Regulator warns: Connected devices will only succeed with trust

People around the globe won’t embrace new cars, refrigerators, thermostats or other “smart” devices that connect to the Internet if they don’t trust them, the head of the Federal Trade Commission (FTC) warned on Monday.

The rise of connected devices known as the “Internet of Things” could revolutionize practically every sector in America, FTC Chairwoman Edith Ramirez said at a conference about the trend. But, she added, it won't if people fear that detailed, sensitive data about their lives are being used to sell them ads or are not properly protected.

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“Though it would take a lot to loosen the smartphone from our fists or pry the fitness tracker from our wrists, I believe consumers will balk before bringing connected devices into their homes, cars, and workplaces if they do not believe their privacy will be respected,” she said, according to prepared remarks.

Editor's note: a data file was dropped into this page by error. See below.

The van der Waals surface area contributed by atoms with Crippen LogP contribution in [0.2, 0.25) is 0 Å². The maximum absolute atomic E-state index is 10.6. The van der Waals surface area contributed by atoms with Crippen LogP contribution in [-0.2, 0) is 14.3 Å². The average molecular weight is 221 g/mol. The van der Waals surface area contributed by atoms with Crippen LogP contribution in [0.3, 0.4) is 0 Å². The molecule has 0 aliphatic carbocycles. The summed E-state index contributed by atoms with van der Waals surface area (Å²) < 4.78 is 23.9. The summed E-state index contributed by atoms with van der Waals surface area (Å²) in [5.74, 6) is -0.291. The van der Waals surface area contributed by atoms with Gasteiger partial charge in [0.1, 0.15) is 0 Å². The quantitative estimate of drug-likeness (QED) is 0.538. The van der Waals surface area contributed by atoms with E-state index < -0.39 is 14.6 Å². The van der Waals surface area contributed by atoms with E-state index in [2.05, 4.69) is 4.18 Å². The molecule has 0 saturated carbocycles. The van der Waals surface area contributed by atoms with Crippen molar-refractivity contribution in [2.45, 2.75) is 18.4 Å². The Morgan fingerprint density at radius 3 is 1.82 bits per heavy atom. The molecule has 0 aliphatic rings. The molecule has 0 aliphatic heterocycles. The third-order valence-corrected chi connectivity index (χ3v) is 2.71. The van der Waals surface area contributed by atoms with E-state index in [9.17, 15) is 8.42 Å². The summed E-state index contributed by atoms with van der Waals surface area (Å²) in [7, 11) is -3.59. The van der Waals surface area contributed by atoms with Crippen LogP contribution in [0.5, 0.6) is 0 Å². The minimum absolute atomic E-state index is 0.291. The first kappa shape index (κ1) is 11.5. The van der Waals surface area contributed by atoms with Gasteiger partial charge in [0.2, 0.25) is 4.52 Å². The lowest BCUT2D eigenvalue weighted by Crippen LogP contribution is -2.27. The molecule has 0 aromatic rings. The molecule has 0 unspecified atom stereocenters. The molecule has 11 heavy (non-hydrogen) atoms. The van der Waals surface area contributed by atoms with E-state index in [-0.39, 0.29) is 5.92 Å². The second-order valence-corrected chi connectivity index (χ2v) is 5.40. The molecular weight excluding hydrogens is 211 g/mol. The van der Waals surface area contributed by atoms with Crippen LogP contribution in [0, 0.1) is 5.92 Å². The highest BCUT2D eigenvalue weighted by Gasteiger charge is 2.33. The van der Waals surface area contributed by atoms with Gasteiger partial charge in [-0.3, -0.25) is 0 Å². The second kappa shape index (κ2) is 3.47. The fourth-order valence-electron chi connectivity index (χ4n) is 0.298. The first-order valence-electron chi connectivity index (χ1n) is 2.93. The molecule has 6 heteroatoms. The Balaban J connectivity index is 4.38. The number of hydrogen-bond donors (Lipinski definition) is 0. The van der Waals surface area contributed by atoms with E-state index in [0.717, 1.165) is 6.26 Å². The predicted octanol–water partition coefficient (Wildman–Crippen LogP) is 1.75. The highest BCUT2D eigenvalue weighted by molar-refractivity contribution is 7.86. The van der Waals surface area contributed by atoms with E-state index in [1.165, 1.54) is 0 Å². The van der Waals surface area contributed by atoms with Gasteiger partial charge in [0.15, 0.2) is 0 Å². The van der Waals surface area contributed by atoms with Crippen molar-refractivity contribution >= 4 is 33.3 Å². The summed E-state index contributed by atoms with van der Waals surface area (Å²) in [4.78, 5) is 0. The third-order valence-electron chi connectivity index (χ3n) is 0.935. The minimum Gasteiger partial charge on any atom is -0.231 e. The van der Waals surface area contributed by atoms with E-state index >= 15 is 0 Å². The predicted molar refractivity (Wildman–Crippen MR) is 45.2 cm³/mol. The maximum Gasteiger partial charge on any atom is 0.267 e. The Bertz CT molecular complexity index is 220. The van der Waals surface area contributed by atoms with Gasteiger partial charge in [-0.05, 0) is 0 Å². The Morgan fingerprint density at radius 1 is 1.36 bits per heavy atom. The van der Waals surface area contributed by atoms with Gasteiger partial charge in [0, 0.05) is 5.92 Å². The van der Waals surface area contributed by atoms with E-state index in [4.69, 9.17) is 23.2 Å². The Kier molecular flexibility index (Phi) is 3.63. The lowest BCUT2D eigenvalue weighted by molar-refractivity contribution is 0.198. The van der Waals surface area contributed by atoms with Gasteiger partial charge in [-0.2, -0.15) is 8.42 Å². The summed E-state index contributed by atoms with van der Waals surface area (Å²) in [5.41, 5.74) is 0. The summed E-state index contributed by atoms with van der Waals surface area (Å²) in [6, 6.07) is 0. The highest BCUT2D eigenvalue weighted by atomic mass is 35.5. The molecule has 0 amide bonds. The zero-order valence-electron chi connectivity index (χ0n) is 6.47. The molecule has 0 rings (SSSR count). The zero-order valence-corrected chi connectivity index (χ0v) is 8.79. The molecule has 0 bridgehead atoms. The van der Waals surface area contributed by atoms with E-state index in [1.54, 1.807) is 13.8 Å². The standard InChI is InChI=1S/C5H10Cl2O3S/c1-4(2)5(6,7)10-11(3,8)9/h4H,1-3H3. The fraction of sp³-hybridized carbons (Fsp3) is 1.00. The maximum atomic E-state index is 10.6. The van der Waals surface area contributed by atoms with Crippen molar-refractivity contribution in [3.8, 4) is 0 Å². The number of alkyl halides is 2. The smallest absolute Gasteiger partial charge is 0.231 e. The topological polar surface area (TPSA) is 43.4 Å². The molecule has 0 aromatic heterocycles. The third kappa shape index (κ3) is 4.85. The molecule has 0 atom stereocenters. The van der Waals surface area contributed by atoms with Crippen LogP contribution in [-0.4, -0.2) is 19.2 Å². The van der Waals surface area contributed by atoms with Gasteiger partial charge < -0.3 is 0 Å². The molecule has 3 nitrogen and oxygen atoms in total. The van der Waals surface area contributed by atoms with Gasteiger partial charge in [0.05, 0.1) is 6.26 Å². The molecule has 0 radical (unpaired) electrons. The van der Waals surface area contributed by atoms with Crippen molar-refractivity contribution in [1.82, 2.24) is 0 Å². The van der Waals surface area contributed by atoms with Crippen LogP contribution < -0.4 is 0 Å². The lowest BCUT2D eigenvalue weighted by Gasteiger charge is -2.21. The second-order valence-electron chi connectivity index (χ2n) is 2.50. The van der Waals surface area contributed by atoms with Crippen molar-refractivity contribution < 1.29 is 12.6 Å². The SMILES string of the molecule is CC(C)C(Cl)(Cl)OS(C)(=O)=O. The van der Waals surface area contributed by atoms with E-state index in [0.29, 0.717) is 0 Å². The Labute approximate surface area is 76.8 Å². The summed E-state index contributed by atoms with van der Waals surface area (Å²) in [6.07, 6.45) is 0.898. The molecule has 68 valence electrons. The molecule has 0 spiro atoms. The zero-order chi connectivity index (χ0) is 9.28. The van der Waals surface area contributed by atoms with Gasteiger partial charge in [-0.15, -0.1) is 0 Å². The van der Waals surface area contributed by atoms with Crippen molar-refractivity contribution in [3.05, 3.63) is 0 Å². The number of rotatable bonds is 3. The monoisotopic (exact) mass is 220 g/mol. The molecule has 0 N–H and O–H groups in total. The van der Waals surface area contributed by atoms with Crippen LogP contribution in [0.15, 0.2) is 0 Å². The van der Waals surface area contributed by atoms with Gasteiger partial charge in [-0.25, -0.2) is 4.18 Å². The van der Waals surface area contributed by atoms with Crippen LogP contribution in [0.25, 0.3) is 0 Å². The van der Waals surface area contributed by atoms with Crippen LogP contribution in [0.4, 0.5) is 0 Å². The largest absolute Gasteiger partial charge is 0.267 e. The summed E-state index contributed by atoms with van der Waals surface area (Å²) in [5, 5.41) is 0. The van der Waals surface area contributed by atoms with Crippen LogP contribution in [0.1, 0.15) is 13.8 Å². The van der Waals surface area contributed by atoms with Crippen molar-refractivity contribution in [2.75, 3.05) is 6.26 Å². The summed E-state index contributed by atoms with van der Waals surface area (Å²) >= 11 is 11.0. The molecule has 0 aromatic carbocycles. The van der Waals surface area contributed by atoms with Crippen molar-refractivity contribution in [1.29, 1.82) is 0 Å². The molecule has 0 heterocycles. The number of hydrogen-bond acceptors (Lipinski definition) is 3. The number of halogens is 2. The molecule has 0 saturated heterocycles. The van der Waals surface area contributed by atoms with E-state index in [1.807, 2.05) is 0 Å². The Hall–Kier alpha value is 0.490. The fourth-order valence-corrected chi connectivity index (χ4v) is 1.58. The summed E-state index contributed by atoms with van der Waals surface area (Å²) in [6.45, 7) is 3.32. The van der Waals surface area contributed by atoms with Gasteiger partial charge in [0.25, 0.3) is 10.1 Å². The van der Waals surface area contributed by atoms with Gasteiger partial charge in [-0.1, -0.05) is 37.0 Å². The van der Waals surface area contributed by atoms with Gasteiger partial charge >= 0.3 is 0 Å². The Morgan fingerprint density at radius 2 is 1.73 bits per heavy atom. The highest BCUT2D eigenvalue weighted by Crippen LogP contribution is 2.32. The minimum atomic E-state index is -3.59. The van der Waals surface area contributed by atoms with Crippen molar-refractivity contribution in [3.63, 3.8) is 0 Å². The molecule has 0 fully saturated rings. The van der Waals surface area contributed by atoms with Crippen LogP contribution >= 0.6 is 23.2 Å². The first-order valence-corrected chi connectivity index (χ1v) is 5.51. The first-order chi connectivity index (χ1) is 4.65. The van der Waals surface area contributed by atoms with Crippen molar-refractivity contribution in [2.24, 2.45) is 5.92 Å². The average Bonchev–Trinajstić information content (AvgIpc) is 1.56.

Ramirez laid out a prescription for companies to respond to the possible lack of trust.

First and foremost, companies should “put security front and center,” she said, noting that many developers are “underinvesting” in protecting people’s data.

“Any device hooked up to the Internet is vulnerable to hijack," Ramirez warned.

Additionally, companies should limit what kinds of information they collect about people, delete collected information once it is no longer useful and be sure that people know how their data are being used, with easy ways to adjust settings.

“Consumers will enthusiastically invite the ‘Internet of Things’ into their homes, cars, and workplaces only if they are confident that they remain in control over their data,” Ramirez said.

The number of connected devices is expected to grow to an estimated 25 billion machines next year.